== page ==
AKP’s controversial incidents about chastity and decency have multiple examples in recent history. In May 2013, a couple holding hands were warned by loudspeakers not to act against public moral standards at the metro station in Ankara. This incident led to “public kissing protests,” one of which was attacked by a small number of knife-waving conservatives chanting “Allahu Akbar!”

By Ankara standards this may be normal, considering that the mayor of Ankara, Melih Gokcek, has openly campaigned against abortion, even in cases of rape. In June 2012, Gokcek said, “Women should give birth even if it was rape. The government will take care of the baby. The baby is innocent; the woman should be decent and avoid the abortion option. If there should be someone to be killed, the woman should kill herself, not the baby.”

Similar words against abortion were uttered by the former minister of health, Recep Akdag, on May 2012. Aktag said, “The rape victim should give birth and the state will raise the child.” 

The AKP elites' controversial approach to women has been consistent. In March 2009, Veysel Eroglu, former minister of environment and forestry, scorned a woman seeking employment: “Don't you have enough house work to keep you occupied?” Eroglu was not alone in this mindset, for Minister of Finance Mehmet Simsek told reporters, “Unemployment levels increase due to women seeking employment.” 

Homicide rates for women increase at worrying rates in Turkey. It is even more worrying that the government is useless at protecting potential victims. About 12% of female murder victims are said to be murdered when they are under state protection. That said, in one high-profile murder, in April 2009, Istanbul’s Police Chief Celalettin Cerrah referred to the young female victim and said, “Her family should have kept a better eye on their daughter.” The victim was murdered by her boyfriend, and women’s organizations demanded that Cerrah apologize for his comments blaming the victim and her family.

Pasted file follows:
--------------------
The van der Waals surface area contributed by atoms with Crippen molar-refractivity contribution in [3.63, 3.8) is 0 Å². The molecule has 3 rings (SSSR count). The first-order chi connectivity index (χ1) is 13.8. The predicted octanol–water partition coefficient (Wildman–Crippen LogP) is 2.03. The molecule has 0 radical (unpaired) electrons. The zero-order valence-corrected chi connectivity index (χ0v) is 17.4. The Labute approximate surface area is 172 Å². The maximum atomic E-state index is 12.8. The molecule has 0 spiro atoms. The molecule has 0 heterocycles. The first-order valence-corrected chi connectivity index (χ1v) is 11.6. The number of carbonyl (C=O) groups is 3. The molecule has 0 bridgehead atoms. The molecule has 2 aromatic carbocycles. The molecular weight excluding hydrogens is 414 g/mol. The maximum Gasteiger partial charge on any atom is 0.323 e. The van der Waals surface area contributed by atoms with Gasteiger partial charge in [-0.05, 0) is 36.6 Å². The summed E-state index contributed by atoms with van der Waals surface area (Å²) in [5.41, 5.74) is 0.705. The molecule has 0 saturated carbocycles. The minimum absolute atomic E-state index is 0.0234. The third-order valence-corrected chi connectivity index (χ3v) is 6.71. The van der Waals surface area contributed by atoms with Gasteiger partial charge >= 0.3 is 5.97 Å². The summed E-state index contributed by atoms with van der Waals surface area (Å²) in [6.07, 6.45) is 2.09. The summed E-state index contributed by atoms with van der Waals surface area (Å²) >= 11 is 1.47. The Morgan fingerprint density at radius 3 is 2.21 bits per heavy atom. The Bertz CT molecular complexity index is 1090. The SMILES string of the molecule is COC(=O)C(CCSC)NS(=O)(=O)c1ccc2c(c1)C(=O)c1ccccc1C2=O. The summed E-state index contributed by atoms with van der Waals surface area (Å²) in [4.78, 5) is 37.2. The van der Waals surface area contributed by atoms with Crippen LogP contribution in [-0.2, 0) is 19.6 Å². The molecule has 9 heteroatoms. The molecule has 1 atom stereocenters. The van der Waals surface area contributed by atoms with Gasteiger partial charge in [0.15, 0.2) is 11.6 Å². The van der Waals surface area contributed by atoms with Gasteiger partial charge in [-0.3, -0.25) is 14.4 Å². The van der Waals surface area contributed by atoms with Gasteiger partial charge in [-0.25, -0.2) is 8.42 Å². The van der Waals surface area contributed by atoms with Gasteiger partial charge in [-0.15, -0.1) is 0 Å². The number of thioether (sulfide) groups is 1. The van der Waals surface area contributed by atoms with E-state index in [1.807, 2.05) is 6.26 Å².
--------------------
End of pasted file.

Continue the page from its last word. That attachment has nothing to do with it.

Erdogan added fuel to the fire following this high-profile murder case in July 2009. He said, “Nowadays we hear of horrible murders. As parents, we should question ourselves and ask, ‘Where did I go wrong?’ There is a fast erosion of morality. If the teenagers [implying young girls] are left to their own devices, they will either end up with bums or losers.” In July 2014, Erdogan went on the record to advise young girls to “get married promptly when you have a suitor.” He advised young girls not to delay marriage, even to get married while still in school. Otherwise, they would become old maids. Erdogan repeats his call for married women to have at least three children for economic success, but updated his suggestion in 2013: better to have five, actually. 

AKP elites’ approach to gender and morality issues has paved the way for a selective and quite pragmatic conservatism on social and cultural policies. Constant focus on recoding gender relations in the name of “loving and protecting our women as our honor” has produced unintended consequences. Some of those unfortunate results can be seen from the reaction to each of these statements and policies exemplified here.

Each high moral preaching session generates a public outcry highlighting AKP elites’ hypocrisy in a humorous way, yet we must also acknowledge the increasing number of submissive women and men who cheer on AKP politicians. While an active minority reacts in social media and through organized protests, the majority remains quiet and submissive.

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Found in: women's issues, turkey, recep tayyip erdogan, moral impunity, justice and development party, abortion

Pinar Tremblay is a columnist for Al-Monitor's Turkey Pulse and a visiting scholar of political science at California State Polytechnic University, Pomona. She is a columnist for Turkish news outlet T24. Her articles have appeared in Time, New America, Hurriyet Daily News, Today's Zaman, Star and Salom. On Twitter: @pinartremblay